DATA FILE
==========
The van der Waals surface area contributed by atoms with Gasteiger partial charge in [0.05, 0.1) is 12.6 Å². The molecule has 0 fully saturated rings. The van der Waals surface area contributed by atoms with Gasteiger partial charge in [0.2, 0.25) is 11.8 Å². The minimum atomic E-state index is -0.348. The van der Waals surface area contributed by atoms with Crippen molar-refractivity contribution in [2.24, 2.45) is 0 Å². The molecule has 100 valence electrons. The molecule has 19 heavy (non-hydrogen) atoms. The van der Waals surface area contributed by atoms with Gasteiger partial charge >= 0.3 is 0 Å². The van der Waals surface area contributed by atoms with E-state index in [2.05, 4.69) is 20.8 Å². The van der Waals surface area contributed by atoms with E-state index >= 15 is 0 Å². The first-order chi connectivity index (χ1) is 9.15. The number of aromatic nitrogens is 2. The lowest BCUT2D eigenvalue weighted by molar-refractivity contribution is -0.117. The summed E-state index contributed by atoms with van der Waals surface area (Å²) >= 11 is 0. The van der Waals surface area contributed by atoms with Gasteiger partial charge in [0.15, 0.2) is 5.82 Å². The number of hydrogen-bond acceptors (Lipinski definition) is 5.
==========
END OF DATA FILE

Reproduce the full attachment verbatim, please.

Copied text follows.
The van der Waals surface area contributed by atoms with Gasteiger partial charge in [0.05, 0.1) is 12.6 Å². The molecule has 0 fully saturated rings. The van der Waals surface area contributed by atoms with Gasteiger partial charge in [0.2, 0.25) is 11.8 Å². The minimum atomic E-state index is -0.348. The van der Waals surface area contributed by atoms with Crippen molar-refractivity contribution in [2.24, 2.45) is 0 Å². The molecule has 100 valence electrons. The molecule has 19 heavy (non-hydrogen) atoms. The van der Waals surface area contributed by atoms with Gasteiger partial charge >= 0.3 is 0 Å². The van der Waals surface area contributed by atoms with E-state index in [2.05, 4.69) is 20.8 Å². The van der Waals surface area contributed by atoms with E-state index >= 15 is 0 Å². The first-order chi connectivity index (χ1) is 9.15. The number of aromatic nitrogens is 2. The lowest BCUT2D eigenvalue weighted by molar-refractivity contribution is -0.117. The summed E-state index contributed by atoms with van der Waals surface area (Å²) >= 11 is 0. The van der Waals surface area contributed by atoms with Gasteiger partial charge in [0.15, 0.2) is 5.82 Å². The number of hydrogen-bond acceptors (Lipinski definition) is 5.